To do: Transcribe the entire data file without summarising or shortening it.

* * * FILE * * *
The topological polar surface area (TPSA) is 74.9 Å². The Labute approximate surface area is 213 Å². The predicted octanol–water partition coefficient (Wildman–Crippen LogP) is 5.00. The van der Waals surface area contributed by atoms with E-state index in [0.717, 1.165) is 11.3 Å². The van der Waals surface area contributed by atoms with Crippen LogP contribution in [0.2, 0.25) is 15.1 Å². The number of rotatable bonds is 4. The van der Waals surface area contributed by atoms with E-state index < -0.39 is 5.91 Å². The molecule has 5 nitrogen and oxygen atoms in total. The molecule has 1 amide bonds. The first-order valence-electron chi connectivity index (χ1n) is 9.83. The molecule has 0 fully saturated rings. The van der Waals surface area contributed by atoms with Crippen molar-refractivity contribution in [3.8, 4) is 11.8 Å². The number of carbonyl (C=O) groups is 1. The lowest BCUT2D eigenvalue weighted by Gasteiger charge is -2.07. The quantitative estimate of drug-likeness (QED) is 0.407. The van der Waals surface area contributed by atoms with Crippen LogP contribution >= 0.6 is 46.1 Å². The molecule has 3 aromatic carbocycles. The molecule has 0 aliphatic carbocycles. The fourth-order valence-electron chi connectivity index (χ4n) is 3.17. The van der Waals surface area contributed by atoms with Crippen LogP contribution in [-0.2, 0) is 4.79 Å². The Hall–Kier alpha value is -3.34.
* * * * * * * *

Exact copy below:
The topological polar surface area (TPSA) is 74.9 Å². The Labute approximate surface area is 213 Å². The predicted octanol–water partition coefficient (Wildman–Crippen LogP) is 5.00. The van der Waals surface area contributed by atoms with E-state index in [0.717, 1.165) is 11.3 Å². The van der Waals surface area contributed by atoms with Crippen LogP contribution in [0.2, 0.25) is 15.1 Å². The number of rotatable bonds is 4. The van der Waals surface area contributed by atoms with E-state index < -0.39 is 5.91 Å². The molecule has 5 nitrogen and oxygen atoms in total. The molecule has 1 amide bonds. The first-order valence-electron chi connectivity index (χ1n) is 9.83. The molecule has 0 fully saturated rings. The van der Waals surface area contributed by atoms with Crippen molar-refractivity contribution in [3.8, 4) is 11.8 Å². The number of carbonyl (C=O) groups is 1. The lowest BCUT2D eigenvalue weighted by Gasteiger charge is -2.07. The quantitative estimate of drug-likeness (QED) is 0.407. The van der Waals surface area contributed by atoms with Crippen LogP contribution >= 0.6 is 46.1 Å². The molecule has 3 aromatic carbocycles. The molecule has 0 aliphatic carbocycles. The fourth-order valence-electron chi connectivity index (χ4n) is 3.17. The van der Waals surface area contributed by atoms with Crippen LogP contribution in [-0.2, 0) is 4.79 Å². The Hall–Kier alpha value is -3.34.